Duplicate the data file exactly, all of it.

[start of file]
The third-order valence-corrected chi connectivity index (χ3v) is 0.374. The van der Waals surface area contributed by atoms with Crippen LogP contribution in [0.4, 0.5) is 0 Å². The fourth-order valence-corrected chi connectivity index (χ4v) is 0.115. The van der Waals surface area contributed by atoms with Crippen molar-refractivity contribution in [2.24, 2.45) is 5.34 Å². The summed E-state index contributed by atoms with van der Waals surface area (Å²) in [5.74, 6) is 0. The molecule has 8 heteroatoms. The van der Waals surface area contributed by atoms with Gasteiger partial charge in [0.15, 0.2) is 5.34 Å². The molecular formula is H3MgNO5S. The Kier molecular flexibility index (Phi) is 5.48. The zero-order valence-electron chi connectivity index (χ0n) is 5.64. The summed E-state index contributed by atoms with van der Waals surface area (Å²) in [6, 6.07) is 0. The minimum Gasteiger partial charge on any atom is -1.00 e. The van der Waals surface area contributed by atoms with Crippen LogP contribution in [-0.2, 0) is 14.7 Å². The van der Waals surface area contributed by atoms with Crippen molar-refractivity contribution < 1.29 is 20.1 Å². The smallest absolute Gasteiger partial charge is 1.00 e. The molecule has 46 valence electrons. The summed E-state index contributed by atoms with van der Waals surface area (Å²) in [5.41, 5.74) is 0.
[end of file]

The third-order valence-corrected chi connectivity index (χ3v) is 0.374. The van der Waals surface area contributed by atoms with Crippen LogP contribution in [0.4, 0.5) is 0 Å². The fourth-order valence-corrected chi connectivity index (χ4v) is 0.115. The van der Waals surface area contributed by atoms with Crippen molar-refractivity contribution in [2.24, 2.45) is 5.34 Å². The summed E-state index contributed by atoms with van der Waals surface area (Å²) in [5.74, 6) is 0. The molecule has 8 heteroatoms. The van der Waals surface area contributed by atoms with Gasteiger partial charge in [0.15, 0.2) is 5.34 Å². The molecular formula is H3MgNO5S. The Kier molecular flexibility index (Phi) is 5.48. The zero-order valence-electron chi connectivity index (χ0n) is 5.64. The summed E-state index contributed by atoms with van der Waals surface area (Å²) in [6, 6.07) is 0. The minimum Gasteiger partial charge on any atom is -1.00 e. The van der Waals surface area contributed by atoms with Crippen LogP contribution in [-0.2, 0) is 14.7 Å². The van der Waals surface area contributed by atoms with Crippen molar-refractivity contribution < 1.29 is 20.1 Å². The smallest absolute Gasteiger partial charge is 1.00 e. The molecule has 46 valence electrons. The summed E-state index contributed by atoms with van der Waals surface area (Å²) in [5.41, 5.74) is 0.